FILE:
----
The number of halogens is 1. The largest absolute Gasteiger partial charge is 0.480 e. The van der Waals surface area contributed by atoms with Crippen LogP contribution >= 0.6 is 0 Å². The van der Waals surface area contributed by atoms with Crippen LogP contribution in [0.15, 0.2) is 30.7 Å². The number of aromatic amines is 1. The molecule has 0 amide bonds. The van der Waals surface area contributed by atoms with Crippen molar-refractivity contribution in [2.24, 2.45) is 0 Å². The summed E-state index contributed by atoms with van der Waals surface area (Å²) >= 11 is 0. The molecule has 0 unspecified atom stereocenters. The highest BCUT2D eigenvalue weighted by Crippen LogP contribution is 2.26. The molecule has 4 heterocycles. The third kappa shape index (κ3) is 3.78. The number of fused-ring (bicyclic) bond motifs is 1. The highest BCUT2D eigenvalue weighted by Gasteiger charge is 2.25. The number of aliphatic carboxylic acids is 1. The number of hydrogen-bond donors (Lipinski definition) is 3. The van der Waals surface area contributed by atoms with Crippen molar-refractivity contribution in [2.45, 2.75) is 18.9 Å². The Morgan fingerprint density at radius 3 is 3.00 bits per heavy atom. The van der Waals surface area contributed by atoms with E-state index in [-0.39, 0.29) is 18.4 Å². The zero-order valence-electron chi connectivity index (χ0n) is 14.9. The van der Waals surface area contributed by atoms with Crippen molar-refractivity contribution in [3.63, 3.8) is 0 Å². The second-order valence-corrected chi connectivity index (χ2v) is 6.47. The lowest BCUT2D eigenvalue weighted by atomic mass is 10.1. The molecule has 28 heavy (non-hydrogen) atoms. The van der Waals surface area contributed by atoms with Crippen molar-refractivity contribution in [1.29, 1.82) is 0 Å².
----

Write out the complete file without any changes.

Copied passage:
The number of halogens is 1. The largest absolute Gasteiger partial charge is 0.480 e. The van der Waals surface area contributed by atoms with Crippen LogP contribution >= 0.6 is 0 Å². The van der Waals surface area contributed by atoms with Crippen LogP contribution in [0.15, 0.2) is 30.7 Å². The number of aromatic amines is 1. The molecule has 0 amide bonds. The van der Waals surface area contributed by atoms with Crippen molar-refractivity contribution in [2.24, 2.45) is 0 Å². The summed E-state index contributed by atoms with van der Waals surface area (Å²) >= 11 is 0. The molecule has 0 unspecified atom stereocenters. The highest BCUT2D eigenvalue weighted by Crippen LogP contribution is 2.26. The molecule has 4 heterocycles. The third kappa shape index (κ3) is 3.78. The number of fused-ring (bicyclic) bond motifs is 1. The highest BCUT2D eigenvalue weighted by Gasteiger charge is 2.25. The number of aliphatic carboxylic acids is 1. The number of hydrogen-bond donors (Lipinski definition) is 3. The van der Waals surface area contributed by atoms with Crippen molar-refractivity contribution in [2.45, 2.75) is 18.9 Å². The Morgan fingerprint density at radius 3 is 3.00 bits per heavy atom. The van der Waals surface area contributed by atoms with E-state index in [-0.39, 0.29) is 18.4 Å². The zero-order valence-electron chi connectivity index (χ0n) is 14.9. The van der Waals surface area contributed by atoms with Crippen molar-refractivity contribution in [3.63, 3.8) is 0 Å². The second-order valence-corrected chi connectivity index (χ2v) is 6.47. The lowest BCUT2D eigenvalue weighted by atomic mass is 10.1. The molecule has 28 heavy (non-hydrogen) atoms. The van der Waals surface area contributed by atoms with Crippen molar-refractivity contribution in [1.29, 1.82) is 0 Å².